All your internet are belong to us

Google just announced that their new Chrome OS based laptops (built by hardware companies like Acer and Samsung), will run only a web browser and all your apps will be on the web. It’s not a new idea. In the 90s, Sun Microsystems declared that the “network is the computer”.  They turned out to be right in some ways, such as enterprise, back-office applications, and the rise of web-based email. They were a little ahead of their time, and it took a while until Internet broadband and mobile devices made a “cloud” based data strategy viable.  We’re getting there.  I just don’t think we are quite there yet.

Googles’ is an interesting strategy, and their slick promotional video sells the idea by pointing out that the device is not really a computer – it’s basically a portal to the web, where all your stuff is stored.  If you toss it into a river, you don’t lose your data.  They also claim you don’t need to ever update it, since it updates itself automatically over the web (which most modern OSes do anyway).  These are all true, but unless *any* app that a user accesses works perfectly online, Chrome OS users are in a frustrating experience.  Ever filled in a big web form, only to hit the submit button and realize you went offline in the process, and then when you hit the back button in your browser, all your work is gone?

I do like the idea of cloud-based apps and use many myself, but I’m still not sold on the “everything can run in a browser” attitude, at least not today.  In fact, as the task specific iOS and Android apps have proven, web-based apps are often limited in various ways and a “native” experience is better.  Web browser’s need a lot more work, and while I haven’t seen Chrome OS in action, until I do, I won’t be convinced it’s ready to stand in for a competent full OS.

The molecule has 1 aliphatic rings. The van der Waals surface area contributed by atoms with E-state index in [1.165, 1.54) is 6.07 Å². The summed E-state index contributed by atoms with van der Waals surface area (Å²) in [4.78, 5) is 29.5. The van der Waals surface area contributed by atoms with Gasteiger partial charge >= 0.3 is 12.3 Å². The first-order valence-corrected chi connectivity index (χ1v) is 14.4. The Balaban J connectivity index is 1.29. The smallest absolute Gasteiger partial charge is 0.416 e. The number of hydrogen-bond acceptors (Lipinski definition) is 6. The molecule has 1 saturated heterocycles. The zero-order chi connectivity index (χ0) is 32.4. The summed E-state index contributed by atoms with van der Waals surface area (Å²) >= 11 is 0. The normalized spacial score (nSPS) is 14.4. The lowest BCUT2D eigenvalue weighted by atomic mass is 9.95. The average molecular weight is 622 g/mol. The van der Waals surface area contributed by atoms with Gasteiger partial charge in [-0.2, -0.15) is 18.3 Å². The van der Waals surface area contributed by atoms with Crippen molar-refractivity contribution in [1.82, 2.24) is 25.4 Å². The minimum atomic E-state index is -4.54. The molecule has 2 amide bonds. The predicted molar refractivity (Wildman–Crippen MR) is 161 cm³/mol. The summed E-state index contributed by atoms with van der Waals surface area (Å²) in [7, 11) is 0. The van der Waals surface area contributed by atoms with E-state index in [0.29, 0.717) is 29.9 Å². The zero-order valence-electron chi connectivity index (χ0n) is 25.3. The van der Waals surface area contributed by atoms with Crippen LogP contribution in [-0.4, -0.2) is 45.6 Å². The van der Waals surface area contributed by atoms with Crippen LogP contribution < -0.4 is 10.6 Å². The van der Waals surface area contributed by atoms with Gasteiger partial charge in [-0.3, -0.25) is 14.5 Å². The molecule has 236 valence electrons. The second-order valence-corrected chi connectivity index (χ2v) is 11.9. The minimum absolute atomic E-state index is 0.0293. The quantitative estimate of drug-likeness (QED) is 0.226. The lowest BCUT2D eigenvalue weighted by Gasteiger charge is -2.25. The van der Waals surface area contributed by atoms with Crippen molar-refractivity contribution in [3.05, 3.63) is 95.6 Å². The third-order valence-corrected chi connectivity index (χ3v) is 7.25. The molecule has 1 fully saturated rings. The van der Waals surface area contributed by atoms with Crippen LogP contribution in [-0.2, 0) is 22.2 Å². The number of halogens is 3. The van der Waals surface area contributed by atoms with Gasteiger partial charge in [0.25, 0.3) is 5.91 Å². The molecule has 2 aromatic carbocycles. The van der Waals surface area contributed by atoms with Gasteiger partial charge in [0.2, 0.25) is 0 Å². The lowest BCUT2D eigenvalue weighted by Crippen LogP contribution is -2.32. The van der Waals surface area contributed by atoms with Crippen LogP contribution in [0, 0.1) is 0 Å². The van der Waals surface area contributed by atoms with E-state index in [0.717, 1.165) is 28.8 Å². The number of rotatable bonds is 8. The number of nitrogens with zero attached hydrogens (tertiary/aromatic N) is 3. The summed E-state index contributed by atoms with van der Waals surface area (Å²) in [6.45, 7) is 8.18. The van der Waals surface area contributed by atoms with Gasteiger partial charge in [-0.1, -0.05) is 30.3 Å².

Finally, I’m also not sure most users are ready for the idea that all of their personal data is out there on the web, in a sort “trust me” type relationship.  A lot of tech companies (Google included) have some PR work to do to convince people that their personal data is safe.

So getting back to Sun Microsystems – whatever happened to them?  Don’t know?  That might be a cautionary note for Google.

2 thoughts on “All your internet are belong to us”

  1. Somehow, I don’t see Google being bought out and taken over by Oracle any time soon. 😉
    I am progressively running my personal personal on-line digital life more and more as a Google shop, but always looking to have a local cache of the data, and some local app to run it. It is working well, but I am a bit uneasy with being dependent on a private corporation an a bunch of suits who can and do change the rules at any time.
    I am working to the ‘Dropbox’ model – use the cloud for sync and backup where you can, but keep a local (or alternative site) copy of everything and a ‘plan B’ (and C) to get at it.
    Also, while there are perfectly adequate FOSS solutions out there, I won’t be subscribing to an operating environment, even if it does mean making a few concessions and compromises.

  2. @jrcroft:disqus Stranger stuff has happened. Apple almost went bankrupt in the mid-90s.

    I have a similar strategy – use cloud storage and apps, but try to keep offline backups just in case. It’s great having your data whenever you need it, but Internet connections cannot be relied up. Dropbox has the right idea in this regard.

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